I wasn’t quite sure what this discomfort was, until you left and the folks I was hanging with started talking. They were on to your scheme, they were skeptical of your ‘evangelism’ and ‘preaching’ tactics, and they hadn’t even been to your event, just had seen many others like them. That’s when it occurred to me, you weren’t sharing the ‘gospel,’ rather you were treating Jesus like a commodity, you were in a business venture.
Someone once said, “What you win them with is what you win them to.” The means (your party) are inextricably tied up in the ends (believing in Jesus) that you hope to accomplish. Your desire to have this event and ‘win people to Jesus’ will more then likely win them to a Jesus other then the Jesus I see plainly in the bible. If someone chooses to sign-up at your event, they are more then likely going to be choosing to follow the ‘jesus’ you’ve displayed to them. They’ll choose to follow the Jesus of free hoodies and free money. Jesus, from what I can tell, never enticed people to follow him. It wasn’t ‘come follow me, and I’ll give you a free pair of sandals.’
I worry that those you entice to following ‘Jesus’ at your event, will start off with such a skewed picture of what this ‘Jesus’ character is about that they will never really be able to see clearly the real Jesus we meet in the gospels. I worry that when the free money and clothes stops coming, they’ll get tired of following this ‘Jesus.’ They’ll stop following your Jesus, which I don’t think is the same as the real Jesus we encounter in Scripture; and my fear is that if they stop following that Jesus, like so many, they’ll stop looking for or considering Jesus all together.
Please consider your event, your marketing, and your Bible, I think you’ll find there is some tension there that needs to be reconciled. I think you all are doing a great thing, listening to the community, trying to meet the needs of the community, pointing to Jesus as a source of hope and truth; I think your hearts are in the right place, which is why I felt it was worth the time to encourage you to think hard about how your are bringing people to the faith. May God be with you and may your efforts be blessed.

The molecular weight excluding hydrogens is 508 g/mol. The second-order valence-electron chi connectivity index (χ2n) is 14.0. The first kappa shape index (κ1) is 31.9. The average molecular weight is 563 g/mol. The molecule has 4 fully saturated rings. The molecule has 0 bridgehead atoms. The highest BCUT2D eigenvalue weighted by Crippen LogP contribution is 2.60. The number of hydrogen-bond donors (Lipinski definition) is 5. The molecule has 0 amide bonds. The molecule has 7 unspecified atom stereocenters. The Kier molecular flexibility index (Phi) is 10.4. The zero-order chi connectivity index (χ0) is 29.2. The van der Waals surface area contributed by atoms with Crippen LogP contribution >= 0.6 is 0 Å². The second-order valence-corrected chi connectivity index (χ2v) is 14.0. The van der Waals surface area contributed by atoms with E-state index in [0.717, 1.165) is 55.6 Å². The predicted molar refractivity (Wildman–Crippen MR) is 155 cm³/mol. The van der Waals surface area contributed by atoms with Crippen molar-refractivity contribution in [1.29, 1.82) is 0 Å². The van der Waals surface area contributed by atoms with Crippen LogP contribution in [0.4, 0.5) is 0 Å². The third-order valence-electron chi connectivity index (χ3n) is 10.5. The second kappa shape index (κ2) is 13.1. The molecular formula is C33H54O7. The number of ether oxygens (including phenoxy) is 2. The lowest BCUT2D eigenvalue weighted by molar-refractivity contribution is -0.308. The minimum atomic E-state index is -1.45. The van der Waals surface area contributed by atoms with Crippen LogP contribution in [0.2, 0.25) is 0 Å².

While talking about the computer software, there are two types, application and system software. Different software tools are being used in development of application software. Now days, large number of companies is working to develop mobile phone software and anti virus software, as demand for these software are very high in market. A large variety of software data is available on different sites as well.
I don’t usually delve too deeply into my personal life on this blog, though most of what I post is a reflection of personal experience and thoughts, but I wanted to take a minute to sort of reflect on where I (and my family) are at this moment.
I have been married for 4 years, 3 months, 5 days and about 12 hours (isn’t that cute?). I’ve been a father for just about 3 months now. We’ve recently moved to a new big city where we don’t know many people (though we have family fairly close) and we are looking to purchase a home and plant ourselves in the community. We are about to start a stage in our lives where school (and the debt that comes with it) is a thing of the past and ‘real world’ careers and life are on the horizon.
The scary thing about this moment, this new phase of life and journey, is that this is about the time that people expect us to ‘grow up’ and leave our ‘idealistic’ visions of the world. It’s a dangerous time, maybe one of the most dangerous times in our lives. It’s almost like we are at this crossroads with two very clear and distinct paths ahead of us.
The well worn path is that of the ‘American’ dream. It’s been walked down by the majority of people we know and interact with, supported and valued by nearly everyone we meet, including in the church. It’s comfortable, it leads to fulfillment of desires for things I want (at least I feel I want them each time I see that commercial), and it will lead to approval in the eyes of those around me if I am successful. No one will look at me cross, and few will rebuke me for tossing aside my previous convictions, they’ll call it ‘growing up.’